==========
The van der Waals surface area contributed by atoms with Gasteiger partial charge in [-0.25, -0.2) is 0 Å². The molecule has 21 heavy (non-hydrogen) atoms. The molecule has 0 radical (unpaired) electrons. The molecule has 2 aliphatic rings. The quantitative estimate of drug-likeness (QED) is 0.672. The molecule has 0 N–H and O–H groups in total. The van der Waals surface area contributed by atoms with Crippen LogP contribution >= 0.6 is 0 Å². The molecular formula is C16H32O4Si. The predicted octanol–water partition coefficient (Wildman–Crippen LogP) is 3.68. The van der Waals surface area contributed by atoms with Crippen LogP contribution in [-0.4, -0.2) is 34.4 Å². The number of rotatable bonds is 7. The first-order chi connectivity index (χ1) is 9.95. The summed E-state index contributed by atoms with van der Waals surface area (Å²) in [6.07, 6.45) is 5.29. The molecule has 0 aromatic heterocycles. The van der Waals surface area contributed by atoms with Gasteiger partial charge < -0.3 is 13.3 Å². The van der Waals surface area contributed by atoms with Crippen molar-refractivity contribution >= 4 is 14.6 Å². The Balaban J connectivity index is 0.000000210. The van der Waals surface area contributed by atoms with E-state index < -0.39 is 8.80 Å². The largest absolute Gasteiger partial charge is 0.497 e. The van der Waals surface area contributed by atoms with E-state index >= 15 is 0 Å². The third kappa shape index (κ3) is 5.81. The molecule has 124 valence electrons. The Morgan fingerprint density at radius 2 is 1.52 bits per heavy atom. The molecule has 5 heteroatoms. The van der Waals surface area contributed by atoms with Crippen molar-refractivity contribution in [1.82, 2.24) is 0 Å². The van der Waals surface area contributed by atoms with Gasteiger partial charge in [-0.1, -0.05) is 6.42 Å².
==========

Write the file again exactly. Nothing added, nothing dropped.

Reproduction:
The van der Waals surface area contributed by atoms with Gasteiger partial charge in [-0.25, -0.2) is 0 Å². The molecule has 21 heavy (non-hydrogen) atoms. The molecule has 0 radical (unpaired) electrons. The molecule has 2 aliphatic rings. The quantitative estimate of drug-likeness (QED) is 0.672. The molecule has 0 N–H and O–H groups in total. The van der Waals surface area contributed by atoms with Crippen LogP contribution >= 0.6 is 0 Å². The molecular formula is C16H32O4Si. The predicted octanol–water partition coefficient (Wildman–Crippen LogP) is 3.68. The van der Waals surface area contributed by atoms with Crippen LogP contribution in [-0.4, -0.2) is 34.4 Å². The number of rotatable bonds is 7. The first-order chi connectivity index (χ1) is 9.95. The summed E-state index contributed by atoms with van der Waals surface area (Å²) in [6.07, 6.45) is 5.29. The molecule has 0 aromatic heterocycles. The van der Waals surface area contributed by atoms with Gasteiger partial charge < -0.3 is 13.3 Å². The van der Waals surface area contributed by atoms with Crippen molar-refractivity contribution >= 4 is 14.6 Å². The Balaban J connectivity index is 0.000000210. The van der Waals surface area contributed by atoms with E-state index < -0.39 is 8.80 Å². The largest absolute Gasteiger partial charge is 0.497 e. The van der Waals surface area contributed by atoms with E-state index >= 15 is 0 Å². The third kappa shape index (κ3) is 5.81. The molecule has 124 valence electrons. The Morgan fingerprint density at radius 2 is 1.52 bits per heavy atom. The molecule has 5 heteroatoms. The van der Waals surface area contributed by atoms with Crippen molar-refractivity contribution in [1.82, 2.24) is 0 Å². The van der Waals surface area contributed by atoms with Gasteiger partial charge in [-0.1, -0.05) is 6.42 Å².